He ended his session by stating, ‘If your intention is to actually do good in the world then support projects that deliver more meaningful outcomes.’  
Audience poll:  
Where can you find the highest social return on investment, and get the most “ESG” per euro spent?  

  • Clean drinking water  48%
  • Cut carbon emissions  28% 
  • Fight malaria and tuberculosis 24% 

Progress through innovation: fresh ideas for the E and the S (Niall Gaffney and Thomas Hoogeveen)

To stimulate the delegates’ appetite for lunch, we heard some fresh ideas for the E and the S from Niall Gaffney, CEO, IPUT and Thomas Hoogeveen, VP Head of Mobility and Energy Europe, Prologis as they discussed progress through social and environmental innovation.  

Social impact: How creating vibrant developments within urban areas positively influences communities and cities.  

Niall started with a concise presentation on Wilton Park, IPUT’s Dublin development. He explained how IPUT evaluated the social, cultural, economic and environmental impact of this investment. The findings provided valuable insights, not only for IPUT but also city planners, developers, and stakeholders in impact investing. Niall highlighted the importance of partnership with experts, IPUT collaborated with experts to measure 73 metrics across 18 measurement areas. The study combined qualitative and quantitative approaches. These findings can inspire advancements in the real estate industry and contribute to the revitalisation of cities. 

E: Achieving net zero within distribution centres 

Thomas delved into the importance of adopting a holistic approach to achieve net-zero emissions and recognising the significance of addressing Scope 3 emissions. Achieving true sustainability requires considering the entire lifecycle of a product or service. Almost all, 99.9% of Prologis emissions sits in Scope 3, covering the indirect energy used by their customers. 

To reach net zero, Prologis is focusing on energy efficiency, implementing renewable energy solutions, and enhancing building designs to meet high sustainability standards. 

Additionally, Prologis introduced a Mobility Programme, which involves providing charging infrastructure to customers where it's most needed. It promotes energy-efficient and environmentally friendly transportation solutions, optimising routes, increasing the use of electric vehicles, and collaborating with transportation partners to improve supply chain sustainability. Prologis aims not only to reduce emissions from transportation but also to contribute to a more sustainable and efficient logistics ecosystem. 

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Artificial Intelligence: beyond the fog of hype and hysteria (Elin Hauge)

After catching up with old and new friends, delegates reconvened to hear about Artificial Intelligence (AI), beyond the fog of hype and hysteria with a keynote presentation by Elin Hauge.  

Elin electrified the stage, shifting the focus from the post-lunch lull with a dynamic exploration of AI. Opening with a discussion on the recent Hollywood strikes and AI’s impact on various industries, Elin set the stage for a thought-provoking session.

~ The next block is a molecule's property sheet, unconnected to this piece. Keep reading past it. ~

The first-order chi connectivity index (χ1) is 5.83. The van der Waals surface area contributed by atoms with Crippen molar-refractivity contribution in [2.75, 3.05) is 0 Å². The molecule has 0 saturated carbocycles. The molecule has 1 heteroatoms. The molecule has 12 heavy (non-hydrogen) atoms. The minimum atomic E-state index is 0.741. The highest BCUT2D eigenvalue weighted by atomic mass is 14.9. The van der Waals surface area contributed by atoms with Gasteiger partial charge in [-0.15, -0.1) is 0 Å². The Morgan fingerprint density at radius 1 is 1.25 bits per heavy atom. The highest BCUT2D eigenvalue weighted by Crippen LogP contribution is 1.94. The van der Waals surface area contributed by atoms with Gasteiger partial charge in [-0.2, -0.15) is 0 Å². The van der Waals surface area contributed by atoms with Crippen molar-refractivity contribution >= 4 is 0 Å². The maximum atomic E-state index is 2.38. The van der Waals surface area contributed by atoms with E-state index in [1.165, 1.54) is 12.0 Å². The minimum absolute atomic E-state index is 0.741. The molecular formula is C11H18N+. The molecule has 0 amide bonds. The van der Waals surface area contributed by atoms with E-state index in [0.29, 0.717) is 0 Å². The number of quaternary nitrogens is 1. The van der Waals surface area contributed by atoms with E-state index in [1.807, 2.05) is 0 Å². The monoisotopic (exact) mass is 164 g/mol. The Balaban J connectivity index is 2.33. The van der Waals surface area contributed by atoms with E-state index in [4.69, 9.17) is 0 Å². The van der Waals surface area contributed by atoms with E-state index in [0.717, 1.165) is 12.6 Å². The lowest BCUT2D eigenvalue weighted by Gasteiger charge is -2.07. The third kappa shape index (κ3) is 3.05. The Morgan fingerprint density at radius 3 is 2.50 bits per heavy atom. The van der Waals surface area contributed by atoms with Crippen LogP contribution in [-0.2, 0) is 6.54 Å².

Dispelling myths, Elin went on to state that AI is fundamentally mathematical computations, albeit with vast datasets. The evolution of digital transformation has empowered us to manage these extensive datasets effectively. 

ChatGPT is a paradigm shift, creating content on par, or even better than humans. But what we should be looking at is the engine that runs it.  GPT-4 is the engine for ChatGPT but there are many more engines out there.  

Drawing an analogy to building a house, Elin urged businesses to consider these large language models as their foundations, the core of AI, for specific applications. Like a house, it won’t keep you dry unless you build a roof on top of it. This is where we will see more innovation. Examples are actually all around us today eg facial recognition on your smartphone, to personal music recommendations via platforms like Spotify.  

Elin painted a vivid picture of the AI landscape, foreseeing the rise of next-level virtual assistants that go beyond the capabilities of current systems. These assistants will be personalised, context-aware, multi-modal, and rooted in extraction analysis, seamlessly integrating into our daily lives. 

Real estate, she cited, stands to benefit significantly from AI, citing applications such as digital twins for design simulation and optimising refitting and due diligence processes. Elin highlighted that data quality is more important than ever, garbage in will result in garbage coming out at scale.  

Emphasising a crucial point, Elin stressed that data quality is paramount for successful AI outcomes. The adage ‘garbage in, garbage out’ holds true at scale, making data quality the linchpin for quality AI. Instead of viewing AI as a threat, Elin urged delegates to recognise it as an opportunity, cautioning that our biggest threat lies in not utilising the AI toolbox. 

Audience polls:  

To which extent are you personally using AI tools, such as Copilot, ChatGPT, DALL-E etc?  

  • Not at all 26% 
  • I have tested a bit, but I’m not a frequent user 57% 
  • I use one of more AI tools every day 18% 

To which extent are AI tools part of your business operations?